One of the most popular hikes in Bryce Canyon National Park, the Navajo and Queen’s Garden loop is famous for a reason! It is a 2.9 mile roundtrip hike, with 646 feet of elevation gain and features an easy trail rating, a gorgeous hike down to the canyon floor, and spectacular rock formations with scenic lookout points over the duration of the trail. This trail is best used from April through October, although some portions may be closed due to snow and ice even in April. Be sure to check for updates on social media, or check with the ranger station about potential trail closures.
This hike can be done in either direction, from Sunrise Point to Sunset Point, or Sunset Point to Sunrise Point. Each time I have done it, I’ve done it from Sunset Point to Sunrise Point! Sometimes, park rangers will request you do this trail in a specific direction; be sure you know before you go!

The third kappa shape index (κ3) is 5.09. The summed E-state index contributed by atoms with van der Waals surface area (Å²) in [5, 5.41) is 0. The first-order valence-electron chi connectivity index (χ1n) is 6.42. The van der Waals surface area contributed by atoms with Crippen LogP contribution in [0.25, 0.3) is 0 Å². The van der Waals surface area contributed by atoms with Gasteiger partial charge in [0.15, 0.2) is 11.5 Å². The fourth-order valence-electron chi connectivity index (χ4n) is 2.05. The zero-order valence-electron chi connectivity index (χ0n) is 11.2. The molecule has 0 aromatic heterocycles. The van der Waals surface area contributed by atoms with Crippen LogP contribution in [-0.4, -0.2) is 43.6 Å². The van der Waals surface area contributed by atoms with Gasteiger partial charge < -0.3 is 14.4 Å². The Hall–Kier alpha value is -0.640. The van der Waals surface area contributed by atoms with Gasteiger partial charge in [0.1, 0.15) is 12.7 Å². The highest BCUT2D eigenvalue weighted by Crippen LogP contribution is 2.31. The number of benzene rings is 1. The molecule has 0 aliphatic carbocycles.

It also features some of the most photographed areas in Bryce Canyon, where photographers, enthusiasts, and tourists alike flock! One of the most photographed sections is illustrated below, just under sunset point, with it’s twisting, turning switchbacks descending to the canyon below.
Another major draw factor for this trail is Thor’s Hammer, seen right at the beginning of the trail if starting from Sunset Point. This single column, or hoodoo, is quite impressive and mimic’s the weapon of Thor – it’s actually quite entertaining! Behind this, the high desert sprawls out in the background, with parts of Grain Staircase-Escalante National Monument supplanting the view.
To get you even more enticed, check out some photos from this beautiful hike right here!
Make sure that when you attempt any hike in Bryce Canyon National Park, and any hikes in Southern Utah at other National Parks or desert, that you come prepared! This hike is okay to do in strapped sandals with heel straps, such as chacos or tevas, or good soled shoes and hiking boots. Remember to pack water, even for a 2.9 mile trail, and wear sunscreen or long layers to avoid getting burned! Summertime temperatures at Bryce reach as high as 88 degrees Fahrenheit, but the air is dry: make sure to bring a water bottle!
Thanks for reading, and happy hiking!
Next blog: More desert blogs? Or more dessert blogs? Travel season is coming up and I could not be more excited! I have lots of camping trips already in the works and I can’t wait to share them here!